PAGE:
I wonder if they have any kevlar in them at all.

                    Check out this video on chaps.

                    <iframe width="420" height="315" src="http://www.youtube.com/embed/pilcLXpdJK0" frameborder="0" allowfullscreen></iframe>
                    well, in theory when the saw makes contact with the chaps the material allows slight penetration so the saw chain will grab thus causing it to stop.
                    i have had a saw one time make contact and they did their job but i still got nicked up a little bit and it hurt like the beejesus.

                    they don't totaly prevent injury but the alternative is far worse and more severe.
                    it also depends on the type of saw you are useing as well as the speed of the chain when contact is made, the smaller saws like what we would use in a tree can hit the chaps and cause little damage but something like a big stihl .064 with a 24" bar is gonna take a bigger chunk out of the chaps as well as tear up some flesh underneath but once again without the chaps the alternative would be a partially chopped off limb and massive bleeding.

                    they also make calf guards that are made from a high density plastic for when you are bucking lumber in case of a kick back that also can be worn in conjunction to the chaps.

                    saftey is no accident and your next mistake can be your last.
                    considering you can buy a decent pair of chaps for $50.00 it is a lot cheaper then paying a doctor to sew you back up and being out of work.

                    when it comes to PPE's i have a zero tolerence policy and make no exceptions
                    and the first time a guy needs to be told to use what i supply him he goes home for the day and if it happens a second time, he has no job.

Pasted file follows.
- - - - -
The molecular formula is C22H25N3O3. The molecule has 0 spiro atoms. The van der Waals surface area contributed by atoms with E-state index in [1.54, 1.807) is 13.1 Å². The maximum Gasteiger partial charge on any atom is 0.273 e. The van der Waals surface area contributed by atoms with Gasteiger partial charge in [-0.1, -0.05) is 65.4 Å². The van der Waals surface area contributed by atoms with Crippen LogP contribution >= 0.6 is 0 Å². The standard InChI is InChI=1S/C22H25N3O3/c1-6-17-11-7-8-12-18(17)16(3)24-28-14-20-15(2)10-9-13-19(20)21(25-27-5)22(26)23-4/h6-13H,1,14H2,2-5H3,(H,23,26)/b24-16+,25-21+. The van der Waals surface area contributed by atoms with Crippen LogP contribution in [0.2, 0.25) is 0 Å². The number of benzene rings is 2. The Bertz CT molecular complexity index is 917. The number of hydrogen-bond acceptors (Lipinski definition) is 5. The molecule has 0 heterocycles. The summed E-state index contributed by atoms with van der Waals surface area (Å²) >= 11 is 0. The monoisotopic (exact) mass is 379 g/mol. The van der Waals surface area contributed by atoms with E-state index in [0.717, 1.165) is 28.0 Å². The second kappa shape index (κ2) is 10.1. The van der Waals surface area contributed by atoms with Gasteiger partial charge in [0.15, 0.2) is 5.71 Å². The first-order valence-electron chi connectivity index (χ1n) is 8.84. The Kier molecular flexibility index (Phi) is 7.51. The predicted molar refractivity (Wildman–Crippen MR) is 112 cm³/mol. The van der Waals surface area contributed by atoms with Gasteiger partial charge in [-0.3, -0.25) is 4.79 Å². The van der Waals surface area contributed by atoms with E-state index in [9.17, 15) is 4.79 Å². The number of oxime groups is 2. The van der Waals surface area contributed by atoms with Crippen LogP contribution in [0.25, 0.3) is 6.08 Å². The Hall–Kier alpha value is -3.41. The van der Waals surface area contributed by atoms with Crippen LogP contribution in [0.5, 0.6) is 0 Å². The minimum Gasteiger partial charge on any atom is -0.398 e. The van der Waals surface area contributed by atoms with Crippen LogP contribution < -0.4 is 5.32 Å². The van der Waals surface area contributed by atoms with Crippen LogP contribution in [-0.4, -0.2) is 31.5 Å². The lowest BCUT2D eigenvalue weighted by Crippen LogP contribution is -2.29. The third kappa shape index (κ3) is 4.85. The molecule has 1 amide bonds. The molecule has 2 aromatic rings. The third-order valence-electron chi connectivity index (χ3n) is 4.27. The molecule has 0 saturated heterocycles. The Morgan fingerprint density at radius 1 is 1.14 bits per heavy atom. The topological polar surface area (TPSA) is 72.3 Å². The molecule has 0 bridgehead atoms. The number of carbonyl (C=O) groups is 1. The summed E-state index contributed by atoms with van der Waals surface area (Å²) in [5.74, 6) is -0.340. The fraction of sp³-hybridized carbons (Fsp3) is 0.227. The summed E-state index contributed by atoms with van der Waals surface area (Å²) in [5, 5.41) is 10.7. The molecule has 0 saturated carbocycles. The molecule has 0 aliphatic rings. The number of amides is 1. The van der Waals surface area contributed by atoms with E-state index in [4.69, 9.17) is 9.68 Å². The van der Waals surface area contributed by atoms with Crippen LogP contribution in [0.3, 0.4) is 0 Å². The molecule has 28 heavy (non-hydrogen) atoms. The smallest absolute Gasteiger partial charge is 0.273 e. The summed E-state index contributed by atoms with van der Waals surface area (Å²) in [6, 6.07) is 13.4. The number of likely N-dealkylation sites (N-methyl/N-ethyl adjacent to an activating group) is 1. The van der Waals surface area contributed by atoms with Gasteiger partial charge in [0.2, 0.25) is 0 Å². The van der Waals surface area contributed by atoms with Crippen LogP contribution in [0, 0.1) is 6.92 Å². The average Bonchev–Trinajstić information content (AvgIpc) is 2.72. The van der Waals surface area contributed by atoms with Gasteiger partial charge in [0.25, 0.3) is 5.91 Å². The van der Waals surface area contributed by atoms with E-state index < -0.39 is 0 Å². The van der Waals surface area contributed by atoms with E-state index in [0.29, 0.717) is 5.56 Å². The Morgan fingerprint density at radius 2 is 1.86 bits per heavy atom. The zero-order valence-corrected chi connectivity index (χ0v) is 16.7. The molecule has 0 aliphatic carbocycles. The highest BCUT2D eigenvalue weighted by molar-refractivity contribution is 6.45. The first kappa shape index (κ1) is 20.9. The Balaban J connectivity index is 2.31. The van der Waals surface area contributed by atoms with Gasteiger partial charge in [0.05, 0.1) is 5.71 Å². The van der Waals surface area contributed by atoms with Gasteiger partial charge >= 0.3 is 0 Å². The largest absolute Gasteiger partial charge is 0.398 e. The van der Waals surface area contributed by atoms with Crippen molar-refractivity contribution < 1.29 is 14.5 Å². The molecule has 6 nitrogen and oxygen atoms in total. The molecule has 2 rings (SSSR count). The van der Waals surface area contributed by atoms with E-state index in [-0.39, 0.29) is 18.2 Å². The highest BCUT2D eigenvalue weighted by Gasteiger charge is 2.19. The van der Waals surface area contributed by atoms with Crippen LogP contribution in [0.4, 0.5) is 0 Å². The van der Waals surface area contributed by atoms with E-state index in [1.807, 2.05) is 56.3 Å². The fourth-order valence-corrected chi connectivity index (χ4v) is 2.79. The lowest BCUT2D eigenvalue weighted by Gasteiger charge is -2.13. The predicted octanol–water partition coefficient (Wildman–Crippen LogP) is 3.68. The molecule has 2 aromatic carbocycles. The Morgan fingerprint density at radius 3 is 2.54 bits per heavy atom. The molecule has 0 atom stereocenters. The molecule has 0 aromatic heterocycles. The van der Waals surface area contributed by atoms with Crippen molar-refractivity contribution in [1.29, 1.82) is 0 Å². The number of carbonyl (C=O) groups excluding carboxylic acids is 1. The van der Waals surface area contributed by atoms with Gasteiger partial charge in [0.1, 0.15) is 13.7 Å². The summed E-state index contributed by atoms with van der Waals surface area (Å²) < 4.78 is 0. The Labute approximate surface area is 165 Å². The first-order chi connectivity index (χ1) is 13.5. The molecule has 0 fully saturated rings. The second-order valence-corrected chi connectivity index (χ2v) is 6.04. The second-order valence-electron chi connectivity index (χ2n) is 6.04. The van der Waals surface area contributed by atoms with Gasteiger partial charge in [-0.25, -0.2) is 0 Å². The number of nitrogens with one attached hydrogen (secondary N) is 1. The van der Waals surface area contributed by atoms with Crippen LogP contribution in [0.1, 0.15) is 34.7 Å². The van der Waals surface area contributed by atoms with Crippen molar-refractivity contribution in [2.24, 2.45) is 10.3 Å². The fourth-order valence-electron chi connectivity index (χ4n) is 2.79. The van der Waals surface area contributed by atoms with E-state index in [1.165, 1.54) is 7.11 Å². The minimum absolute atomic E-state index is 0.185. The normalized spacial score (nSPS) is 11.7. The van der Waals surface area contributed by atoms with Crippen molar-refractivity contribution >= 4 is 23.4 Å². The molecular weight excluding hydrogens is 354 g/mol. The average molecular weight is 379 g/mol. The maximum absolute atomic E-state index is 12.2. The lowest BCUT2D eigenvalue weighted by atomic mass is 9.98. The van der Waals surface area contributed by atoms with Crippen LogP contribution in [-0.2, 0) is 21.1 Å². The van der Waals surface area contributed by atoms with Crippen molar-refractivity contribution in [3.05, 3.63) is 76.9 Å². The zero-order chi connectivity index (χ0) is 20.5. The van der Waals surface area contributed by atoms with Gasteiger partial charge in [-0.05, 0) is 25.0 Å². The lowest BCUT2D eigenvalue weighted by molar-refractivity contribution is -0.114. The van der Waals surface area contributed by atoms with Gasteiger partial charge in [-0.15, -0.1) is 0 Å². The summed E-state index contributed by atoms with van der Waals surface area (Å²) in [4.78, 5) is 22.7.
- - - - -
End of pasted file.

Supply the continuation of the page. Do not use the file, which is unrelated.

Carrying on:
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                    • #25
                      Had to...



                      All this talk about chaps.


                      & Steve... that video is going to give me nightmares. lol

                      I would like to see him actually try to cut through, instead of just slapping the saw against the pants. I wanna see if the material jams the blades prior to ...death or not... while using pressure.
                      Last edited by CHEESE2009; 01-24-2012, 06:21 PM.

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                      • #26
                        Had to...



                        All this talk about chaps.


                        & Steve... that video is going to give me nightmares. lol

                        I would like to see him actually try to cut through, instead of just slapping the saw against the pants. I wanna see if the material jams the blades prior to ...death or not... while using pressure.
                        thats actually pretty funny that you posted that because when i first started wearing them and before i could apprecate them that is what i felt like wearing them.
                        but after seeing that video i would rather look like one of the village people or even a *** cowboy sitting around eating pudding then have my leg all hackalouied up.

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                        • #27
                          Before I saw the video, I really didn't understand the value of the chaps. Holy crap do I understand it now.

                          Check this out from NY state website: most chain saw injuries occur on the lower left leg and thigh, the left arm and the back of the left hand. Be sure to protect your body.